Canada may change border requirements by the end of September

Windsor-Detroit tunnel. July 2, 2019. (Photo courtesy of Border Services SOR)

There may be a change in how people cross the Canada-U.S. border as the two countries move on from the COVID-19 pandemic.

The Globe and Mail, citing government sources, reported Tuesday evening that the federal government will drop the vaccine requirement to cross the border on September 30. Random testing of people entering Canada may also end that day.

The changes, covering land, sea, and air crossings, would also involve the increasingly unpopular ArriveCAN app, with its use becoming optional. People will still be required to wear masks on planes and trains.

These adjustments have not been finalized and must be approved by cabinet, The Globe and Mail reported. The sources cited confidentiality as they were not authorized to discuss the changes with the media.

The potential changes to the border-crossing requirements came on the same day as numerous mayors and federal representatives on both sides of the border signed an open letter to Prime Minister Justin Trudeau, and U.S. President Joe Biden, calling for the requirements to be relaxed.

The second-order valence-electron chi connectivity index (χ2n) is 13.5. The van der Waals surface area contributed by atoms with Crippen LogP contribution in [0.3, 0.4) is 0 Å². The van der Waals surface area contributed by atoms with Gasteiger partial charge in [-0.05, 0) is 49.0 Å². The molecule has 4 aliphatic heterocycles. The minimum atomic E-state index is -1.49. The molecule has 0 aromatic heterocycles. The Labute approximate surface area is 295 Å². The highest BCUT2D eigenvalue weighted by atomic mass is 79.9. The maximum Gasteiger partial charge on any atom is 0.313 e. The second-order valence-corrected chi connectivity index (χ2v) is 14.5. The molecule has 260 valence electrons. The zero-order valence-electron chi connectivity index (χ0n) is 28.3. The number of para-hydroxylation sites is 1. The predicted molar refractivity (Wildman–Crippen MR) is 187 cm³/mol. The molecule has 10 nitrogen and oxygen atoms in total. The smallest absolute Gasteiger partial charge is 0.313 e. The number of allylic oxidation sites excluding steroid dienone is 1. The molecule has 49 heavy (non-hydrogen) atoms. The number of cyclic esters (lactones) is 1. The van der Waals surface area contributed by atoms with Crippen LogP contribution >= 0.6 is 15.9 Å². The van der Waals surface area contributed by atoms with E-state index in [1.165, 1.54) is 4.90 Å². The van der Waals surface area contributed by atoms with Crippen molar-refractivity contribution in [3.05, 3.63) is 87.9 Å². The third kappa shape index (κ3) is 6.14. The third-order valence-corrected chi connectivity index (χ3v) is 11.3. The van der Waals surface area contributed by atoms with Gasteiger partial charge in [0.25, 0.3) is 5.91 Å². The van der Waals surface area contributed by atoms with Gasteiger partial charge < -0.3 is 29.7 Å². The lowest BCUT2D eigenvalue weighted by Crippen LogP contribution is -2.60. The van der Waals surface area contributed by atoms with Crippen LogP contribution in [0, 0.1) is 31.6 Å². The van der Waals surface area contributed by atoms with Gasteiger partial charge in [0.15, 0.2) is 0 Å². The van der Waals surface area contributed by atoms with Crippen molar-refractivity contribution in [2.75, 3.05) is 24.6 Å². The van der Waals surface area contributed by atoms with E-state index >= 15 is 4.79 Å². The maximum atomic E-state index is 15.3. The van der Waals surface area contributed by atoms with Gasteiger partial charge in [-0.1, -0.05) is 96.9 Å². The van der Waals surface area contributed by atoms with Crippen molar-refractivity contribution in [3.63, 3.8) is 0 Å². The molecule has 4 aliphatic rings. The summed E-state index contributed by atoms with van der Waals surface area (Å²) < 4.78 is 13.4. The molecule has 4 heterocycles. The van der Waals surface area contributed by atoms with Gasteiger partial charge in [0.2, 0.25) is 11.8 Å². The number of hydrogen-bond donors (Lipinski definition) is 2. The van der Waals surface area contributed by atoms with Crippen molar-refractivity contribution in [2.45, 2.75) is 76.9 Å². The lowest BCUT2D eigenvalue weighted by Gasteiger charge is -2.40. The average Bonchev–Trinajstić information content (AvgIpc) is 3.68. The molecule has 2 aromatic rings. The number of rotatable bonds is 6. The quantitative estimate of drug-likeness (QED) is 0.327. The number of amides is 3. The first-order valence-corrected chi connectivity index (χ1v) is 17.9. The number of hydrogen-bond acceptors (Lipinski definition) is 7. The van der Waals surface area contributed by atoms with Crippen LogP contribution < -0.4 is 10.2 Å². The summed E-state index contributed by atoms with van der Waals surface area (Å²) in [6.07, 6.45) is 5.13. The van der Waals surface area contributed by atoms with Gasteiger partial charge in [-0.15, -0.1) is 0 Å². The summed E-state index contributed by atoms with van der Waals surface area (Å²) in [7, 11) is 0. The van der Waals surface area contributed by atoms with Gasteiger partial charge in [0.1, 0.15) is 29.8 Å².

The ArriveCAN app had been at the centre of scrutiny, with critics calling the app a hindrance to trade, business development, and tourism. Some had also blamed ArriveCAN for contributing to the bottlenecks seen at Canadian airports throughout the summer.

Federal Transport Minister Omar Alghabra defended the use of the app while on a visit to Windsor at the end of August, saying that it has been very effective at keeping the spread of COVID-19 under control.

“Courts, labour tribunals, and other bodies have looked at the justification for mandates and for other public health measures, and found them to be constitutional given the situation that we’re in,” said Alghabra at the time.